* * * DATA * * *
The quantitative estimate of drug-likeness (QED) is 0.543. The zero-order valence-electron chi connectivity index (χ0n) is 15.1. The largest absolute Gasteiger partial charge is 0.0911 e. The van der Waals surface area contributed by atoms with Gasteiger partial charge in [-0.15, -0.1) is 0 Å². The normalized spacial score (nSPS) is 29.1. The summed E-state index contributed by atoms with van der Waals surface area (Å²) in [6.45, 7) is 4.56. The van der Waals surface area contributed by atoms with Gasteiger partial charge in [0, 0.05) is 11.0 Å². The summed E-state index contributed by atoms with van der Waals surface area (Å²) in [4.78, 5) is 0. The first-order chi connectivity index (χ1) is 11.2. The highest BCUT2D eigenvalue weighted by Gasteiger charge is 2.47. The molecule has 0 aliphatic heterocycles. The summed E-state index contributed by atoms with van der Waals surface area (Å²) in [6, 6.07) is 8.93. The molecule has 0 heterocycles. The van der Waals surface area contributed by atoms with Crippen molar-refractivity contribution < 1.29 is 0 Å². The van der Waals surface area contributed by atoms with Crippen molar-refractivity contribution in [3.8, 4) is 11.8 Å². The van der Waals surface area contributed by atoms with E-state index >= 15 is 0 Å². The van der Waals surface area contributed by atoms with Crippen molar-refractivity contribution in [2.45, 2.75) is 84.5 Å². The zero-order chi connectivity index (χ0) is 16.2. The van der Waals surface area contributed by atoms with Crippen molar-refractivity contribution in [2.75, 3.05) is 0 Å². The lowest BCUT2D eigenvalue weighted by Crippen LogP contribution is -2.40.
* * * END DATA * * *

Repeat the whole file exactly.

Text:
The quantitative estimate of drug-likeness (QED) is 0.543. The zero-order valence-electron chi connectivity index (χ0n) is 15.1. The largest absolute Gasteiger partial charge is 0.0911 e. The van der Waals surface area contributed by atoms with Gasteiger partial charge in [-0.15, -0.1) is 0 Å². The normalized spacial score (nSPS) is 29.1. The summed E-state index contributed by atoms with van der Waals surface area (Å²) in [6.45, 7) is 4.56. The van der Waals surface area contributed by atoms with Gasteiger partial charge in [0, 0.05) is 11.0 Å². The summed E-state index contributed by atoms with van der Waals surface area (Å²) in [4.78, 5) is 0. The first-order chi connectivity index (χ1) is 11.2. The highest BCUT2D eigenvalue weighted by Gasteiger charge is 2.47. The molecule has 0 aliphatic heterocycles. The summed E-state index contributed by atoms with van der Waals surface area (Å²) in [6, 6.07) is 8.93. The molecule has 0 heterocycles. The van der Waals surface area contributed by atoms with Crippen molar-refractivity contribution < 1.29 is 0 Å². The van der Waals surface area contributed by atoms with Crippen molar-refractivity contribution in [3.8, 4) is 11.8 Å². The van der Waals surface area contributed by atoms with E-state index >= 15 is 0 Å². The van der Waals surface area contributed by atoms with Crippen molar-refractivity contribution in [2.45, 2.75) is 84.5 Å². The zero-order chi connectivity index (χ0) is 16.2. The van der Waals surface area contributed by atoms with Crippen molar-refractivity contribution in [2.75, 3.05) is 0 Å². The lowest BCUT2D eigenvalue weighted by Crippen LogP contribution is -2.40.